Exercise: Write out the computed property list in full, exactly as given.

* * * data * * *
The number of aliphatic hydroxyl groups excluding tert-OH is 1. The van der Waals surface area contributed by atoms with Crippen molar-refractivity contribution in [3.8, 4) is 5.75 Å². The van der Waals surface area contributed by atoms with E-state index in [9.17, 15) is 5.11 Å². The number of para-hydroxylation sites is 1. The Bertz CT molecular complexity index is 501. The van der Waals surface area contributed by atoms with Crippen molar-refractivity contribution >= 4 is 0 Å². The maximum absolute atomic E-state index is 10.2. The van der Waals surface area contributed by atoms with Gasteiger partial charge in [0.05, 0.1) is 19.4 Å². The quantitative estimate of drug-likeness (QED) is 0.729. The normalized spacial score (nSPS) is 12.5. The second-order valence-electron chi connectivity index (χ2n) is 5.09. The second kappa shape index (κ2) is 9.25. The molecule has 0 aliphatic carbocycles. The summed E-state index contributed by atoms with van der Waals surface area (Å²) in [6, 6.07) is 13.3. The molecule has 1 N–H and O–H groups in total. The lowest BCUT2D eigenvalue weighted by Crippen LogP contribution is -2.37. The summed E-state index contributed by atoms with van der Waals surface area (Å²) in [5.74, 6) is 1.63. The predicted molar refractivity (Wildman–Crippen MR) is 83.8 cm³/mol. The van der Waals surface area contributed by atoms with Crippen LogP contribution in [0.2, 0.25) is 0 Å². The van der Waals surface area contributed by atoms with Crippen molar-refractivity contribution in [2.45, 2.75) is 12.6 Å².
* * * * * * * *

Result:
The number of aliphatic hydroxyl groups excluding tert-OH is 1. The van der Waals surface area contributed by atoms with Crippen molar-refractivity contribution in [3.8, 4) is 5.75 Å². The van der Waals surface area contributed by atoms with E-state index in [9.17, 15) is 5.11 Å². The number of para-hydroxylation sites is 1. The Bertz CT molecular complexity index is 501. The van der Waals surface area contributed by atoms with Crippen molar-refractivity contribution >= 4 is 0 Å². The maximum absolute atomic E-state index is 10.2. The van der Waals surface area contributed by atoms with Gasteiger partial charge in [0.05, 0.1) is 19.4 Å². The quantitative estimate of drug-likeness (QED) is 0.729. The normalized spacial score (nSPS) is 12.5. The second-order valence-electron chi connectivity index (χ2n) is 5.09. The second kappa shape index (κ2) is 9.25. The molecule has 0 aliphatic carbocycles. The summed E-state index contributed by atoms with van der Waals surface area (Å²) in [6, 6.07) is 13.3. The molecule has 1 N–H and O–H groups in total. The lowest BCUT2D eigenvalue weighted by Crippen LogP contribution is -2.37. The summed E-state index contributed by atoms with van der Waals surface area (Å²) in [5.74, 6) is 1.63. The predicted molar refractivity (Wildman–Crippen MR) is 83.8 cm³/mol. The van der Waals surface area contributed by atoms with Crippen LogP contribution in [0.2, 0.25) is 0 Å². The van der Waals surface area contributed by atoms with Crippen molar-refractivity contribution in [2.45, 2.75) is 12.6 Å².